coverage rate c = 0.1, 0.2, …, 0.5 (i.e. 15
combinations in total). Figure 4 shows the landscape-covered
fracture networks as a result of superimposing
different fractal landscape patterns onto an original
2.4. Measurement of Statistical Properties
The statistical properties of landscape-covered
fracture networks including the fractal dimension Dm
and am are further measured. The two-point
correlation function is used for measuring the fractal
dimension of fracture barycentres. The correlation
function C2(r) for N number of fracture barycentres is
C2ðrÞ ¼ 2NpðrÞ=N2
where Np(r) is the number of pairs of barycentres
whose distance is less than r
(Bour and Davy 1999)
The fractal dimension can be obtained through
regression fitting on the bilogarithmic graph.
Figure 5a shows the calculation of the fractal dimension
of an original fracture network and its
landscapecovered networks based on regression fitting and
local slope analysis. It can be seen that the fracture
network still follows a fractal spatial distribution after
The power law length exponent a can be derived
from the cumulative distribution or density distribution
of fracture lengths
(Davy 1993; Pickering et al. 1995)
Figure 5b shows an example of the density distribution
of lengths of a fracture network pattern before and after
landscape cover of different ratios. The density
distribution for different landscape coverage ratios
approximately follows a power law relationship, but
the fitted curve becomes steeper with increasing
landscape coverage, i.e. the length exponent decreases.
Figures 6 and 7 present the measured fractal
dimension Dm and length exponent am, respectively,
of landscape-covered fracture network patterns as a
result of superimposing different landscape patterns
with different fractal dimension Dl and coverage ratio
c onto the fracture networks with different underlying
fractal dimension Df and length exponent af. The
measured fractal dimension and length exponent of
the original fracture networks (i.e. c = 0) are also
presented for reference, and their slight deviation
from the input Df and af values is attributed to the
boundary censoring operation which deletes the parts
of some fractures extending outside the finite-sized
As shown in Fig. 6, the measured Dm of
landscape-covered fracture networks varies with the
increase of landscape coverage ratio, with the
variation trend determined by the properties of the original
fracture network and the landscape pattern. The
deviation of Dm from the underlying Df is found to be
in the range of |Dm - Df| \ 0.1–0.2, which seems
larger when Df is large. The measured Dm of fracture
networks superimposed by landscape patterns with
Dl = 1.5 and 1.75 are almost indistinguishable for
different coverage ratio conditions. The measured Dm
values for fracture network patterns covered by
nonfractal landscape (Dl = 2) are higher than those
covered by fractal ones (Dl = 1.5 or 1.75), especially
when the coverage ratio is high. There is no apparent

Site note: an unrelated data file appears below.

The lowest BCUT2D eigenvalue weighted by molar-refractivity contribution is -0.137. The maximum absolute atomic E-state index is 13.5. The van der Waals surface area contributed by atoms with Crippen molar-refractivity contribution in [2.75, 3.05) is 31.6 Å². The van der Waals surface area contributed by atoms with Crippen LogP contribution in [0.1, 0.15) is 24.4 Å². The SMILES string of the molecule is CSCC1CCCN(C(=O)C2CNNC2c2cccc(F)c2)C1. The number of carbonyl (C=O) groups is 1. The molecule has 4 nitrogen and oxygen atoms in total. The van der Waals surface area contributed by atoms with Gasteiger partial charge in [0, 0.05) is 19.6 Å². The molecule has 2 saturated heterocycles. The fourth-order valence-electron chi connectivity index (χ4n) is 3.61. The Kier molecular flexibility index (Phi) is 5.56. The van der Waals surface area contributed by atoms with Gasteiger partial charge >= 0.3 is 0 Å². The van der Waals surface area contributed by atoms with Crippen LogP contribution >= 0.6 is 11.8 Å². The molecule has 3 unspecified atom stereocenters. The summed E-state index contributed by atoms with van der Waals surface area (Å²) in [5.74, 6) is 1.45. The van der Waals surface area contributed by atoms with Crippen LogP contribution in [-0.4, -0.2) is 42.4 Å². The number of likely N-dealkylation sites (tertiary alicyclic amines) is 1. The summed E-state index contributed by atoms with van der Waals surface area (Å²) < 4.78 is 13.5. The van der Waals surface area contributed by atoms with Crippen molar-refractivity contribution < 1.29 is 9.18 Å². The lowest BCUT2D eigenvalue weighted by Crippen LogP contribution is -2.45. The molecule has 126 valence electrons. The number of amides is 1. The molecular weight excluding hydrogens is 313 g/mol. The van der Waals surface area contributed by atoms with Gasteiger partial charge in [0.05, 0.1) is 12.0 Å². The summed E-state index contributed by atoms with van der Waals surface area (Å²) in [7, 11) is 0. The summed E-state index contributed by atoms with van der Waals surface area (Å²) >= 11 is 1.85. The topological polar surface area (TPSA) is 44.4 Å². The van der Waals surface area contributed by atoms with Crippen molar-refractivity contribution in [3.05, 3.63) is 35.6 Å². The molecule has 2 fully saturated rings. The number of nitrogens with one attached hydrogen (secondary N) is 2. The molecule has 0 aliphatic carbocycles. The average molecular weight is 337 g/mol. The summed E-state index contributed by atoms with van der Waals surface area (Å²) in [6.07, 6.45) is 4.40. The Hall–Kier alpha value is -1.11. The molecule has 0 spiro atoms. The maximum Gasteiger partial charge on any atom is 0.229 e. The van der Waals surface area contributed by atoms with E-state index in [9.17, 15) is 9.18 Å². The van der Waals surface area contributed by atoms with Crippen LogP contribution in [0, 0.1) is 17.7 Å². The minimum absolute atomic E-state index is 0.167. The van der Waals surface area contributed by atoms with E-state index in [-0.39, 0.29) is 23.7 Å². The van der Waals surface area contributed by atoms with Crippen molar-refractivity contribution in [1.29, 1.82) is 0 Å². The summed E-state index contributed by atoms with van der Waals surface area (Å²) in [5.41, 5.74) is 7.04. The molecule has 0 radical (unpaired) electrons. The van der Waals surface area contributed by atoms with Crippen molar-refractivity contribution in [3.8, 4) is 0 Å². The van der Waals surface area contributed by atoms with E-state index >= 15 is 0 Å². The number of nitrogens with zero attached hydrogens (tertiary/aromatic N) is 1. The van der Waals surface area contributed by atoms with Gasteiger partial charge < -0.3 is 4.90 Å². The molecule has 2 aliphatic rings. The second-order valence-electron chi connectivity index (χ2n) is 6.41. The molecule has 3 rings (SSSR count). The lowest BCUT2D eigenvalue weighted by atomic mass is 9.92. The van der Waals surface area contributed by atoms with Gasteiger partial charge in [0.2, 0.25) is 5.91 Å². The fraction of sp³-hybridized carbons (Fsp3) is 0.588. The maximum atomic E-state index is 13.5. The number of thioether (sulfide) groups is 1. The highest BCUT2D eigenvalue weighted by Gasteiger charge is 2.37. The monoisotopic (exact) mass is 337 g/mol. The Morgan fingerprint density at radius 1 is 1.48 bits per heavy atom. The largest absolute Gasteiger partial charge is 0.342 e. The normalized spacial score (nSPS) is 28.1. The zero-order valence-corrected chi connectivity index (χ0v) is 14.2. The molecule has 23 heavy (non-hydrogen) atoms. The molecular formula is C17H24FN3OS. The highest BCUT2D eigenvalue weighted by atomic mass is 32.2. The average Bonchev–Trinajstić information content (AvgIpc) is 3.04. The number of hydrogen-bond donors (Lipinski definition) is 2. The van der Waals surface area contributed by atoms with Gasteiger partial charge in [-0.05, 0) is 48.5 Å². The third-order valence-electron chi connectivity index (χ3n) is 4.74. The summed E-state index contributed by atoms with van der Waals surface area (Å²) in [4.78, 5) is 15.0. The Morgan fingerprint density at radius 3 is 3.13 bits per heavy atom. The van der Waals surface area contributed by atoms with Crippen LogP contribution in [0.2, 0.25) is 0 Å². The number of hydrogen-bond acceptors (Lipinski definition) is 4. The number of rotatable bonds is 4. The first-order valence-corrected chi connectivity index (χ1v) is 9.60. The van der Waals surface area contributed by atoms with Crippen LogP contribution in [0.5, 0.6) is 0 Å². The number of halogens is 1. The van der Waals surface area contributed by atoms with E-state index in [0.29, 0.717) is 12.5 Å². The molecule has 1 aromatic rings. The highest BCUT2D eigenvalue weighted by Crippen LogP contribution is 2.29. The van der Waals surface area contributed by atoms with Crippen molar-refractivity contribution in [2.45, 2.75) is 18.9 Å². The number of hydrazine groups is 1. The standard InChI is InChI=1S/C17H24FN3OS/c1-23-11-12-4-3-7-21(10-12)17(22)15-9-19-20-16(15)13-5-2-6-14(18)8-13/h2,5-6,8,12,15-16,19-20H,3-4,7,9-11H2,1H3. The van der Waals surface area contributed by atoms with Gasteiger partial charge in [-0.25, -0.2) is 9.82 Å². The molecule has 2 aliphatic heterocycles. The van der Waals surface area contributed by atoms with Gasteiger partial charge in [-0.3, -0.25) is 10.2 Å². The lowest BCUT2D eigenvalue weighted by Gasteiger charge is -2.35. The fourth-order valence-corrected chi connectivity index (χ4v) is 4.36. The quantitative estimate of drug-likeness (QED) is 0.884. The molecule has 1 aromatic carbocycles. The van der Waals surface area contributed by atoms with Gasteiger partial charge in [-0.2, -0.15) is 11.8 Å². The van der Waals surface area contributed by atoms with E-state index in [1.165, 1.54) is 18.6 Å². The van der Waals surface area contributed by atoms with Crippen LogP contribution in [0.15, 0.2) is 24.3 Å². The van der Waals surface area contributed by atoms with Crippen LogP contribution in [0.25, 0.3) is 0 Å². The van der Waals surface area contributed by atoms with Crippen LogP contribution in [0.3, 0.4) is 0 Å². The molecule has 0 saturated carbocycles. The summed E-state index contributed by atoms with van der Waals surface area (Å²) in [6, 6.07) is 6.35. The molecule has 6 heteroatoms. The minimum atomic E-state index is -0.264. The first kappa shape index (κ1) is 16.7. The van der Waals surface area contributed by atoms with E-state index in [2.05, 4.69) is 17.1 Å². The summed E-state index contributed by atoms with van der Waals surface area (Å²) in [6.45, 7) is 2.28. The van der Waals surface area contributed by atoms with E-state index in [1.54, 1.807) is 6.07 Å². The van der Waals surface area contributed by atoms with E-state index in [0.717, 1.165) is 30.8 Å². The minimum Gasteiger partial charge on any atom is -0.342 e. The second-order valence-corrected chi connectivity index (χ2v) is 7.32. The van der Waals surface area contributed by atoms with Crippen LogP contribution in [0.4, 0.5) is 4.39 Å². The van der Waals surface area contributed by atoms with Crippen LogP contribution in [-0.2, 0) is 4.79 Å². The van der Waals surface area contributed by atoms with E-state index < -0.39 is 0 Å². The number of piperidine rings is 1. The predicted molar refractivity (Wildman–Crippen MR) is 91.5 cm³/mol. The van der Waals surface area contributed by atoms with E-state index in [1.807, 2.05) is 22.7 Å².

influence of the prescribed af on measured Dm values,
indicating that the measured spatial clustering of
landscape-covered fracture networks may be
independent of the underlying size scaling properties of
From Fig. 7, it can be seen that the measured
length exponent am is affected by the groundcover
effect, the extent of which depends on the properties
of the original fracture network and the landscape
pattern. An increased landscape coverage leads to an
increase in am, because the observed fractures are
shorter than the original ones due to the presence of
groundcover patches. It can be noticed that when
c = 0.1, the deviation of am from the underlying af is
quite small for all cases; however, when c C 0.2, the
difference becomes non-negligible and can even be
as large as 1–2 when half of the domain is covered,
i.e. c = 0.5. The measured am values for fracture
networks affected by non-fractal landscape systems
(Dl = 2) are much higher than those of the networks
c = 0.1
c = 0.3
c = 0.5
D l = 1.5
D l= 1.75
D l = 2
covered by fractal landscape patterns (i.e. Dl = 1.5 or
1.75), especially when the coverage ratio is high. This
is attributed to the fact that space-filling landscape
patches tend to trim more fractures, while fractally
distributed landscape patches tend to form clustered
coverage that creates higher lacunarity (exact
counterpart of clustering) in the system and thus allows
some larger fractures being preserved. Furthermore,
the influence of landscape coverage on am is more
significant for fracture networks having a small
underlying length exponent af (see the large
landscape-induced deviation of am from af when af = 1.5
in Fig. 7). This is because, when af is small, the
system is more dominated by large fractures, which
are more inclined to be affected by groundcover. The
influence of Df on am seems to be minor, suggesting
that the measured size scaling of landscape-covered
fracture networks may be independent of the
underlying spatial characteristics of the fracture networks.
In this paper, we explored the effects of landscape
coverage on measuring the spatial and length
properties of landscape-affected fracture networks for
scenarios of different fracture network parameters
(fractal dimension Df and length exponent af) and
landscape spatial distribution parameters (fractal
dimension Dl and coverage rate c). The results have
important implications for assessment of the
statistical parameters derived based on natural fracture